• 4 8-ounce russet potatoes, scrubbed and pricked with fork in several places

  • 1/2 cup sour cream

  • 1 cup (4 ounces) cup shredded cheddar cheese

  • 1 tablespoon finely chopped canned chipotle with some adobo sauce

  • 2 scallions, finely chopped

  • 1 teaspoon dried oregano

  • 1 teaspoon kosher salt

  • 1/2 teaspoon freshly ground black pepper

Preheat oven to 375 degrees with rack in upper third. Place potatoes on baking sheet and bake until tender, about 1 hour. Let stand about 20 minutes, until cool enough to handle. Increase oven temperature to 425 degrees.

Cut a piece off tops of potatoes. With teaspoon, scoop pulp from tops and inside potatoes into medium bowl, leaving about a 1/4-inch potato shell. Mash potato in bowl with sour cream, cheddar, chipotle, scallions, oregano, salt and pepper. Fill shells with potato mixture, mounding it.

Place filled potatoes in baking dish with sides. Bake until stuffing is hot and browned in places, about 20 minutes. Serve.

Makes 4 servings.

-- Adapted from "The Farm: Rustic Recipes for a Year of Incredible Food" by Ian Knauer (Houghton Mifflin Harcourt, 2012, $30)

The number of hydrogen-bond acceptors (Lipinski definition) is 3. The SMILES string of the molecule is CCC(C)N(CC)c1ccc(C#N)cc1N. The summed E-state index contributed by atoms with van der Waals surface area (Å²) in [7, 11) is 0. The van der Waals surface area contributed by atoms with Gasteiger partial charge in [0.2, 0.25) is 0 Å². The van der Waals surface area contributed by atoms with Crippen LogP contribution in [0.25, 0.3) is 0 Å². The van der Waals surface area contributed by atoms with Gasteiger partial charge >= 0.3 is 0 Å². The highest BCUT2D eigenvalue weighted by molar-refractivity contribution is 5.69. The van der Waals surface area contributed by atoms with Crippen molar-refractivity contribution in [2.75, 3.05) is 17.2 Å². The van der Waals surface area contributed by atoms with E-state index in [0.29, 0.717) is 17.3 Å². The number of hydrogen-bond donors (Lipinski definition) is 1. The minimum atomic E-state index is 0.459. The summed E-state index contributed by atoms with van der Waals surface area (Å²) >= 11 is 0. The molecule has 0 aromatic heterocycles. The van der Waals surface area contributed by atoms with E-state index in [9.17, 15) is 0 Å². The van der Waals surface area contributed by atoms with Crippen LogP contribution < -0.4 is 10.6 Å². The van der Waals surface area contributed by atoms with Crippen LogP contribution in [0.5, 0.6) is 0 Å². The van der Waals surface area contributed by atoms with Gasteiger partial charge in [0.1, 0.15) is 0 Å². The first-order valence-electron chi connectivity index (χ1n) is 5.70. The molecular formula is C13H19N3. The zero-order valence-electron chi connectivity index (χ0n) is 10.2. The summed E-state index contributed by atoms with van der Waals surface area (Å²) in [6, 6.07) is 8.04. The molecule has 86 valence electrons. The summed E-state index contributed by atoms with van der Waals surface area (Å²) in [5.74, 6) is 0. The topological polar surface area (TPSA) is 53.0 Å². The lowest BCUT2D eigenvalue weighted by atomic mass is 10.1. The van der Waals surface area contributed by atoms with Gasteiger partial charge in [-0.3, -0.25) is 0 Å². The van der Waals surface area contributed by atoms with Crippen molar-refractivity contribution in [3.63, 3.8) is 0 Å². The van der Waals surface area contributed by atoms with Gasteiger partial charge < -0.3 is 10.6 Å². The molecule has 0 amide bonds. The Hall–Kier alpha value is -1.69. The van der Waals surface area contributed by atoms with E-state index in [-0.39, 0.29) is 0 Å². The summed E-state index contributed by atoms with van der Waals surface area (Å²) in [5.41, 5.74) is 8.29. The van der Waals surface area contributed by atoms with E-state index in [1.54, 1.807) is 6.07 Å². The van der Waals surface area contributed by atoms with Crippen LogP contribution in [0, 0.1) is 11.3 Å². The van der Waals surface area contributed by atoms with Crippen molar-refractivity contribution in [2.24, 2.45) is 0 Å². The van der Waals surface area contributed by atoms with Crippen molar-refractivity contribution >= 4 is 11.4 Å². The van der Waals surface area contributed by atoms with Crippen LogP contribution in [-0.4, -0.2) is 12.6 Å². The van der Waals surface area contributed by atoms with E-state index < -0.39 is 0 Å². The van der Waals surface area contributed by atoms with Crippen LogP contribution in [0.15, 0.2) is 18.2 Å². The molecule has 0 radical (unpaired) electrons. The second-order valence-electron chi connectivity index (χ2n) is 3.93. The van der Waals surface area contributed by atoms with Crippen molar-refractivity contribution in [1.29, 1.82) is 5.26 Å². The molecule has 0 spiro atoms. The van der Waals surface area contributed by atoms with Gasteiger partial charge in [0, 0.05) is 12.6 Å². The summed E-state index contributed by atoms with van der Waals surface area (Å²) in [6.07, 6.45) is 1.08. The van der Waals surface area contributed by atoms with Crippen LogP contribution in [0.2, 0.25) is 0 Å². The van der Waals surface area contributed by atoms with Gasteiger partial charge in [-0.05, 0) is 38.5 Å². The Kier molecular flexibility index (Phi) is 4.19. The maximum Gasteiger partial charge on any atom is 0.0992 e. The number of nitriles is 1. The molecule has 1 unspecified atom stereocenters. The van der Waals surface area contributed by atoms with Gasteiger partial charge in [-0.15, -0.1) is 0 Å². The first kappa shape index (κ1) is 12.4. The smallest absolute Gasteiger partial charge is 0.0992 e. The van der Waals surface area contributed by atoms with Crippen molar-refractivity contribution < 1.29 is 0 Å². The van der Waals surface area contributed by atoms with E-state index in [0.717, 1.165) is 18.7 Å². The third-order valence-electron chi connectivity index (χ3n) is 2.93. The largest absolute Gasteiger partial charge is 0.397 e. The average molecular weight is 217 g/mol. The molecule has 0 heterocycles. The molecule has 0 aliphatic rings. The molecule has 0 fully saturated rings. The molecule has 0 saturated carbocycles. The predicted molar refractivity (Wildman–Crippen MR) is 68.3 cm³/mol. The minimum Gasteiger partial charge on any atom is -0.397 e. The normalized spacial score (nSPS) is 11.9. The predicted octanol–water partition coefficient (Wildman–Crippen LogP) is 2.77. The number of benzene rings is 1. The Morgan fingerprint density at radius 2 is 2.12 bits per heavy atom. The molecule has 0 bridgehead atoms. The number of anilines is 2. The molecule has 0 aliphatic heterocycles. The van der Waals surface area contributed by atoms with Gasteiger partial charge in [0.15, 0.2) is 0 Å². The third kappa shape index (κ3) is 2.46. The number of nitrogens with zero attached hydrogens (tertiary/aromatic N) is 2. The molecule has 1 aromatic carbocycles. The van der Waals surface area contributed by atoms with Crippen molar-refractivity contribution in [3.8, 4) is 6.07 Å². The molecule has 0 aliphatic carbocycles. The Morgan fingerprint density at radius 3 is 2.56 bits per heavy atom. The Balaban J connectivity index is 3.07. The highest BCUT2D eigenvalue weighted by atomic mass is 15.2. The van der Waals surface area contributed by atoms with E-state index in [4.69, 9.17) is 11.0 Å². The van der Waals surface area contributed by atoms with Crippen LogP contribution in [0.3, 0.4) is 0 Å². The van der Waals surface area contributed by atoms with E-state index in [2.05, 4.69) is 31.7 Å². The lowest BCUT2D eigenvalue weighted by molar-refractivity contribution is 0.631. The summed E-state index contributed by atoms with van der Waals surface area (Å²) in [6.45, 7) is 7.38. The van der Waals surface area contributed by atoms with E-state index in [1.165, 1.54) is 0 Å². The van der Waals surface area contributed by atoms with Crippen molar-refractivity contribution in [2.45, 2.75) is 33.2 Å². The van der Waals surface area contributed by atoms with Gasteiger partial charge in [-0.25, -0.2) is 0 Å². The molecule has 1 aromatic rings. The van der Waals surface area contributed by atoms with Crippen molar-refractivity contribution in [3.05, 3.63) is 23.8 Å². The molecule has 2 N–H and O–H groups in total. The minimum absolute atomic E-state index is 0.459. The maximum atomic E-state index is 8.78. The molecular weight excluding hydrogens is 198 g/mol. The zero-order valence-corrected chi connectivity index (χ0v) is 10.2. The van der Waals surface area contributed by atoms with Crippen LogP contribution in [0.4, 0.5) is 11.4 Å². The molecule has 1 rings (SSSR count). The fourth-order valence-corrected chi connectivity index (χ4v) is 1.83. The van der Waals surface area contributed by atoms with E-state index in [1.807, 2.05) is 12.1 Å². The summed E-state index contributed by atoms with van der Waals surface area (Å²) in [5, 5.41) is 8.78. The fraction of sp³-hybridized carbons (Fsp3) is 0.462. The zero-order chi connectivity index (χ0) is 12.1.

Twice-Baked Potatoes with Caramelized Red Onion, Cheddar and Bacon

PG tested


Potato comfort food all baked in a skin.

  • 4 large russet potatoes, scrubbed and pricked with fork in several places

  • Canola or other neutral oil for rubbing skins

  • 8 thick bacon slices, cut into 1/4-inch pieces

  • 1 cup chopped red onion

  • 2 teaspoons balsamic vinegar

  • 1/4 cup sour cream (I use Breakstone reduced-fat sour cream)

  • 1 1/2 cups (6 ounces) shredded sharp white cheddar cheese, divided

Preheat oven to 425 degrees. Lightly rub potatoes with oil and place on oven rack. Bake about 1 hour, until soft when squeezed. Remove from oven and let stand about 20 minutes, until cool enough to handle.

Meanwhile, cook bacon in large, heavy skillet over medium heat, stirring often, until almost crisp, about 10 minutes. Spoon off all but 1 tablespoon drippings. Stir in red onion; cook and stir 2 minutes until tender. Add balsamic and let bubble 1 minute. Remove from heat.

Cut potatoes in half lengthwise. With teaspoon, scoop out pulp into medium bowl, leaving a thin but sturdy potato shell. Mash potato in bowl with potato masher until fairly smooth. Add sour cream and mash until fluffy.